Fatigue has recently received greater recognition as a factor in aircraft accidents. Much more is now known about the adverse effects that lack of sleep and working at night, during normal sleeping hours, can have on workers than was known 20 years ago when these regulations were devised. Fatigue is also a significant safety concern across the entire transportation industry. Pilots and crews frequently cross time zones, which affects alertness. Changes in flight technology must also be taken into account as the new regulations are developed. The FAA's final rule should restrict flying during normal sleep hours, known as "back side of the clock flying" and set reasonable limits on maximum duty time and provide sensible rest periods. Current rules are out of date and inadequate for one level of safety.
Criminal Background Checks
So far I have talked about proposals that TTD supports and believes will increase aviation safety and security. I want to touch briefly on an issue that we believe will have the opposite effect -- mandating intrusive criminal background checks on all aviation employees. It must be understood that the FAA and the carriers already have in place a system that checks the background of applicants and, thus, transportation labor believes the current system is sufficient. Mandating intrusive checks on all aviation workers with unescorted access to secure areas, including veteran employees, is a solution in search of a problem. Career aviation employees - for example, a 30-year pilot at United Airlines - are already among the most heavily regulated and supervised in the world and simply do not pose a credible threat to security. Moreover, at a time when Congress, the FAA and, in fact, this Commission is grappling with the challenge of financing a more aggressive federal safety and security program, it is an enormous waste of precious resources to expand the criminal background check program beyond its current scope and mandate.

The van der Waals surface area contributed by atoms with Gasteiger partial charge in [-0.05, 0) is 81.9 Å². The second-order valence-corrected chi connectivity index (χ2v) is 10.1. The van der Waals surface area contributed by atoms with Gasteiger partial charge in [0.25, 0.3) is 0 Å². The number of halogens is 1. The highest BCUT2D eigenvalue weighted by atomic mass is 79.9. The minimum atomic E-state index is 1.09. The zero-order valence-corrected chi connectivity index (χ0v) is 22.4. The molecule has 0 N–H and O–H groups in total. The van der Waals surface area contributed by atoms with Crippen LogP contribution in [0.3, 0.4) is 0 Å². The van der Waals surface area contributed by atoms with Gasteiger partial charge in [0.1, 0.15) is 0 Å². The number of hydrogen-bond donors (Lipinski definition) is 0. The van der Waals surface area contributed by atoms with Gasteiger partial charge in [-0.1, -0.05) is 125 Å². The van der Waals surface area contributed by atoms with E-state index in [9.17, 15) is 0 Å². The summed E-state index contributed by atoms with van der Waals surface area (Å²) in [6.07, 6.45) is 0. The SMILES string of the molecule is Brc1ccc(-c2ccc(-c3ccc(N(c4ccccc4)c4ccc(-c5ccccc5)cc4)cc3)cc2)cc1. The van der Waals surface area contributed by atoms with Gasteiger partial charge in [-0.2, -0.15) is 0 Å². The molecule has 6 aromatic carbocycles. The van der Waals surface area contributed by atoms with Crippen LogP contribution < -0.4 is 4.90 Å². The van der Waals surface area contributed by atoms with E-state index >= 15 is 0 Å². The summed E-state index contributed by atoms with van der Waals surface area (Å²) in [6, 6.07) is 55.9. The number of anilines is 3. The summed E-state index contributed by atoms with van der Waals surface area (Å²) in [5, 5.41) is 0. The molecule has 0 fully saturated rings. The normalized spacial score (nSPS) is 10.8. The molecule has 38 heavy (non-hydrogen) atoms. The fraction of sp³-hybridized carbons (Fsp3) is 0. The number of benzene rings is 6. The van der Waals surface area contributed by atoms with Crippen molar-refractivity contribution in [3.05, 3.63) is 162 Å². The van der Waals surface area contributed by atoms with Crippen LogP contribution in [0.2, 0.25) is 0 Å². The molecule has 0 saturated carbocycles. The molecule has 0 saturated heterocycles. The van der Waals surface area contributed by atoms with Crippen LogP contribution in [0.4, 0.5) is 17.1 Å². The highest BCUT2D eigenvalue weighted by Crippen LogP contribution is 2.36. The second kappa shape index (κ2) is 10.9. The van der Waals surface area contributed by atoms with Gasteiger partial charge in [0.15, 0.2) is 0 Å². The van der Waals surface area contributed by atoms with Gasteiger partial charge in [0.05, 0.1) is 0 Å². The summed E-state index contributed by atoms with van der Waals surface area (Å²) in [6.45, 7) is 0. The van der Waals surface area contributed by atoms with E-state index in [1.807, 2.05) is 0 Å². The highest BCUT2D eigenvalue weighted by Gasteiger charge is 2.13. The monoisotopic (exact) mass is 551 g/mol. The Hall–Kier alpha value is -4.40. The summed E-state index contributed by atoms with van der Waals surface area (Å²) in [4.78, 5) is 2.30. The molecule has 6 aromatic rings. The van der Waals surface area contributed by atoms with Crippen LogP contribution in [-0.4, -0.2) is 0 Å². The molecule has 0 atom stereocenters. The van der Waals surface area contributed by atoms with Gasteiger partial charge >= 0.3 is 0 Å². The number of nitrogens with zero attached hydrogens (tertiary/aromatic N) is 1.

The men and women who work in the aviation industry, whether they are pilots, flight attendants, mechanics, safety inspectors and technicians, air traffic controllers, or airport employees, have long been involved in the pursuit of making our aviation system safer. Our members have a first-hand perspective on what works and what needs improving as we seek to enhance aviation safety. The proposals discussed in these comments, while not a complete list of every issue workers are concerned with, do represent measures that employees have identified to make our aviation system as safe as possible. As the Commission examines the countless proposals and suggestions it has received, we hope that you will consider the views and concerns raised by those individuals who show up at airports or board aircrafts to go to work every day. They need and deserve a workplace that is as safe and secure as possible, and we urge you to help make this a reality.